from the keep-it-going dept.
Over the past few years, we’ve had a bit of a “New Year’s” tradition
around here for my last “regular” post of the year. It started in 2008,
in response to an email asking how I didn’t go crazy with anger over
all of the bad stuff we wrote about all the time. In response, I
explained why I was actually quite upbeat
over all of the amazing and wonderful things going on, if a bit
frustrated by the attempts to hold them back. The following year, I
talked about the nature of creativity and innovation and all of the examples
of people starting to recognize the possibilities that were being
enabled, rather than just fighting against them. In 2010, I pointed out
that despite the roadblocks, innovation was an unstoppable force, and last year I talked about the fact that people were finally speaking out and making a difference.
This year, I’m going to follow along with that thread, in looking at
some of the amazing things that were accomplished in the past year —
things that seemed impossible just a short while ago. I’m using the
slot we normally use for the “favorite posts of the week,” because in
some ways this will be my “favorite posts of the year” post. First up,
obviously, was the amazing blackout day last January 18th, in which the internet rose up and said NO! to some awful legislation proposed by Congress: SOPA and PIPA — leading to millions of people deciding to take action and protest the bill.
To this day, very few people realize how amazing that situation was, and
how unlikely a scenario it was just a few months before. This was bipartisan-supported
legislation that was seen as a “no-brainer” by most in Congress.
Previous attempts at similar types of legislation tended to pass easily
with little or no debate. Yes, some of us would make some noise, and
maybe the absolute worst bits of a law would get excised (after being
put in the bill for that purpose), but a bill like SOPA/PIPA was a
foregone conclusion: it was going to be law. Until it wasn’t. That is
amazing. Last year at this time I was excited about the fact that
people had finally come together to speak out, but the bill was still
alive and we hadn’t fully achieved anything yet. And a few weeks
later… we did. It was an amazing moment of real representative
democracy in action.
And it didn’t stop there. Almost immediately following the SOPA victory, a large group of people suddenly discovered ACTA.
ACTA was an ever more foregone conclusion than SOPA. It was basically
done — and all but “signed” in Europe (the US had already signed it).
It was a mere formality. And, yet… the success against SOPA
energized the opposition, leading to a months-long process that resulted
in the EU Parliament loudly rejecting ACTA, and the EU Commission finally giving in just a few weeks ago. Without the success against SOPA, that doesn’t happen.
The wider internet spoke up on other occasions as well, including on cybersecurity and on internet freedom.
Not all of these campaigns led to victories, but these activities are
no longer being ignored by those in power. The wider internet is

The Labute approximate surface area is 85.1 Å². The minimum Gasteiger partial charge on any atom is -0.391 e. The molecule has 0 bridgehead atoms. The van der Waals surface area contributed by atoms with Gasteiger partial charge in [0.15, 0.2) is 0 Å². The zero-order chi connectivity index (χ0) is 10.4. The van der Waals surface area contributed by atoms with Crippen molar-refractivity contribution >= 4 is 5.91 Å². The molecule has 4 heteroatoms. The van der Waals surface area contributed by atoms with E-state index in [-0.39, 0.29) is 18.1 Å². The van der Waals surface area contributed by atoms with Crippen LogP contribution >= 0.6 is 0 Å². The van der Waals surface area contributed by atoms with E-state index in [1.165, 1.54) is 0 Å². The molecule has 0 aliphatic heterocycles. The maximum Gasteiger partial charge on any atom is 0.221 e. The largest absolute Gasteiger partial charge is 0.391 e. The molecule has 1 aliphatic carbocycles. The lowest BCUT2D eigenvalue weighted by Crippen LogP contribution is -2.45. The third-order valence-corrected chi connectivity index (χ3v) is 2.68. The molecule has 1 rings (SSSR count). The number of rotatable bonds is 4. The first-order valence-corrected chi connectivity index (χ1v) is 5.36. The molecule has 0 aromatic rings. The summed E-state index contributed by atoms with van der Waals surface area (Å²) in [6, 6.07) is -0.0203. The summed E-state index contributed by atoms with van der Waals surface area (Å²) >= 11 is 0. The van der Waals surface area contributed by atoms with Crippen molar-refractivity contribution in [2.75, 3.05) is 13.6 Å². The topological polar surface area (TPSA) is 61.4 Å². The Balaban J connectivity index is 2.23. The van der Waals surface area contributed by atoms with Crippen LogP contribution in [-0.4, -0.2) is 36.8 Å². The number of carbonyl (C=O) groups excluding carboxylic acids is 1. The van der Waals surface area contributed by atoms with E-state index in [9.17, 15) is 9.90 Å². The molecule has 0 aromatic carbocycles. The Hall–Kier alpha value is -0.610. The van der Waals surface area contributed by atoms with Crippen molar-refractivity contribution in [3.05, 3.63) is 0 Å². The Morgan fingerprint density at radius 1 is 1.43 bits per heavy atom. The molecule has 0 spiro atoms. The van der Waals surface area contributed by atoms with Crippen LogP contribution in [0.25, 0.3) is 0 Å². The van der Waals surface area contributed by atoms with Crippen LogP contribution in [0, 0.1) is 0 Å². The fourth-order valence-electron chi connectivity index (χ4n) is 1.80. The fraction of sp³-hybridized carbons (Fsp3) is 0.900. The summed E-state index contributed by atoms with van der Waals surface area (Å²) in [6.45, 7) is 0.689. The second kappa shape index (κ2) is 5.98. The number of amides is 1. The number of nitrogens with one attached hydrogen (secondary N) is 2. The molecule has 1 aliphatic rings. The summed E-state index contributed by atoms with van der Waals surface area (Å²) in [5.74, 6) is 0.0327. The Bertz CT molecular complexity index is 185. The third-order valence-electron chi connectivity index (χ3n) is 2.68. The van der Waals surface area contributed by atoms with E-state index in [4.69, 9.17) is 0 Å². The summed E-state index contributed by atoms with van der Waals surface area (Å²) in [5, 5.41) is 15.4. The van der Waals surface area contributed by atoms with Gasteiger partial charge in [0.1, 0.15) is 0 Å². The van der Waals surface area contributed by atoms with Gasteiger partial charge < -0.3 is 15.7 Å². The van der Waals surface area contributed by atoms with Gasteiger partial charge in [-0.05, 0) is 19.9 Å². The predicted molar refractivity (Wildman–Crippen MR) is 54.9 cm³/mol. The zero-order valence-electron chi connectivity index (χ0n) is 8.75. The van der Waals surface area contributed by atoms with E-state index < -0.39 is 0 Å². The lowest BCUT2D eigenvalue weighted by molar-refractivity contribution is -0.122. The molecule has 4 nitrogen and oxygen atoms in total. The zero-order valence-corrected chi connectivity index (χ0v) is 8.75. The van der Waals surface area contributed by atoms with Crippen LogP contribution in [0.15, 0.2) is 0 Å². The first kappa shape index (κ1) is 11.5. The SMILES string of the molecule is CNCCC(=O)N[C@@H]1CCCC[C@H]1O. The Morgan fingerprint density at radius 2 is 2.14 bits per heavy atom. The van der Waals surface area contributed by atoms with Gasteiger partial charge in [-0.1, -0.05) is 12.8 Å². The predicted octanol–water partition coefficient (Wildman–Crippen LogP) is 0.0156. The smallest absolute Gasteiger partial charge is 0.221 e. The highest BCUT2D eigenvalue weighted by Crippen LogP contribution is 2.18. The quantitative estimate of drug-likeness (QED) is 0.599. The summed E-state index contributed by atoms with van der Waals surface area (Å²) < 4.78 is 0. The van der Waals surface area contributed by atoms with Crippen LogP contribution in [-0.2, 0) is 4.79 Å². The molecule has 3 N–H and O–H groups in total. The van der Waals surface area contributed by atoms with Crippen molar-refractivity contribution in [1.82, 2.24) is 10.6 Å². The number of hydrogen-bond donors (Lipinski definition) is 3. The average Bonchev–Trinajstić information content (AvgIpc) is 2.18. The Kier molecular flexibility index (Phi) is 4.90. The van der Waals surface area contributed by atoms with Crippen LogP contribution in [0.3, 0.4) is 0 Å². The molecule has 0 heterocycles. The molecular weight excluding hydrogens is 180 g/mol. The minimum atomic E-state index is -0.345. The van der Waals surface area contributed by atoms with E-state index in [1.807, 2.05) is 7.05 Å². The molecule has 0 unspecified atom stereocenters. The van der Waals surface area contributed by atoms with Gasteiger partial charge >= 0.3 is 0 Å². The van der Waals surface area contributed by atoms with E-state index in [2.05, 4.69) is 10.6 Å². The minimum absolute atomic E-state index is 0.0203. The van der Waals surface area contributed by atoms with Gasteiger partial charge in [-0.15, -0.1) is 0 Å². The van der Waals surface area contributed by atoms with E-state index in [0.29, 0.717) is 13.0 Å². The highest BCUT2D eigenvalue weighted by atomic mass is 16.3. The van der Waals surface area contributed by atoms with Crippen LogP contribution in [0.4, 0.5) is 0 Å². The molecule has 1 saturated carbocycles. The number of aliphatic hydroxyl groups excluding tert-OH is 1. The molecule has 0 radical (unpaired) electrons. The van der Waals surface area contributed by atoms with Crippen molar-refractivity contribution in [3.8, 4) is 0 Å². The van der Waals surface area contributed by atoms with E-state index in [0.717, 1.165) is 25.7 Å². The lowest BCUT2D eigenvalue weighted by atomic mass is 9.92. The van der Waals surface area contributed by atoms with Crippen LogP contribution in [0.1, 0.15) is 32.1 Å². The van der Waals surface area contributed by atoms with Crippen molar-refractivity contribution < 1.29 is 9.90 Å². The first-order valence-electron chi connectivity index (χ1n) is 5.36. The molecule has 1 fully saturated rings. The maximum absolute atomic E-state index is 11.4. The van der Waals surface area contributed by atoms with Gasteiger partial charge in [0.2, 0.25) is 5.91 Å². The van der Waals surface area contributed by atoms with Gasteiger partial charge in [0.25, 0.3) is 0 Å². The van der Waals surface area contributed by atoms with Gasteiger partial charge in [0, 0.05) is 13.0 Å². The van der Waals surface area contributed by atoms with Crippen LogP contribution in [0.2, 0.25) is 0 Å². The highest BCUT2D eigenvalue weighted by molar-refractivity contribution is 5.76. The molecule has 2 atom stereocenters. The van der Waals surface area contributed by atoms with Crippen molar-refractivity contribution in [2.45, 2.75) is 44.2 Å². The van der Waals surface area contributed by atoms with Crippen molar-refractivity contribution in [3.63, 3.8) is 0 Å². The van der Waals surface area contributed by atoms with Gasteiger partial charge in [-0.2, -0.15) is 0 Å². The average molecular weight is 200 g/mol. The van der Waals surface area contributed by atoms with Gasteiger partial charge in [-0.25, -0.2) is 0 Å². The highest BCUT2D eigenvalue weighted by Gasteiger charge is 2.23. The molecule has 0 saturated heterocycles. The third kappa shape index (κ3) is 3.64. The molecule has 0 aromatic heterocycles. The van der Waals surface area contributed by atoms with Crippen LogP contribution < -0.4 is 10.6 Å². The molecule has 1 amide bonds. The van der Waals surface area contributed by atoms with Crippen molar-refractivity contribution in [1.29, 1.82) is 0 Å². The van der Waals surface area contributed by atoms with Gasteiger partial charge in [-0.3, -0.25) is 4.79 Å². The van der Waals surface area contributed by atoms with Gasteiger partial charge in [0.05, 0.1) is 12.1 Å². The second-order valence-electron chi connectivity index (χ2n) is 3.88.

finding its voice, and that’s a good thing — and something worth being
quite excited about.
Of course, it is still early, and there will be setbacks. Politicians
and legacy industries have been at this for too long and are too good at
“playing the game” to just give up. But, the playing field has shifted
notably and the opportunity to speak out and have an impact has
increased drastically. At the same time, the tools for such activism
have grown and expanded. The ability to use innovative new platforms —
and for those platforms to exist and be useful — continues to expand.
At the same time, more and more people are engaged and aware. More and
more innovators are recognizing that there are new opportunities for
disruption. More and more amazing things are within our grasp.
Countries are suddenly taking things like copyright and patent reform
seriously. There are growing discussions about the power of innovation
to help an economy. People are recognizing that new platforms and
services are enabling things that used to be impossible (rather than
merely updating old things).
It’s an exciting time, full of opportunity. There are, as always,
threats and those who wish to get in the way of that opportunity, but
we’re on the cusp of a new era, in which more and more people are able
to stand up and speak out and put a stop to those attempts to block
innovation and opportunity. And that’s incredibly exciting.
Once again, I want to put forth a huge thank you to
everyone who makes up the Techdirt community. We’ve continued to grow
and expand quite a bit over the past year, with many new people, new
insights, new opinions and great conversations. It’s an exciting time
to be covering all of the opportunity out there, even if it also means
covering those who stand in the way of such opportunity. We’re
continuing to work hard to do even more for the community in the next
year, and we appreciate the insights and support you continue to provide
to the site. We started Techdirt as a place to have a discussion on
these issues, and that ongoing discussion has continued to be amazing,
thought-provoking and wonderful.
I’ve now been writing Techdirt for more than 15 years, and I wouldn’t keep doing it if it wasn’t an absolute joy and pleasure
every single day — and much of that is because you come here to read,
to comment, to share and to suggest other stories and ideas. It’s an
amazing experience in and of itself, so thank you.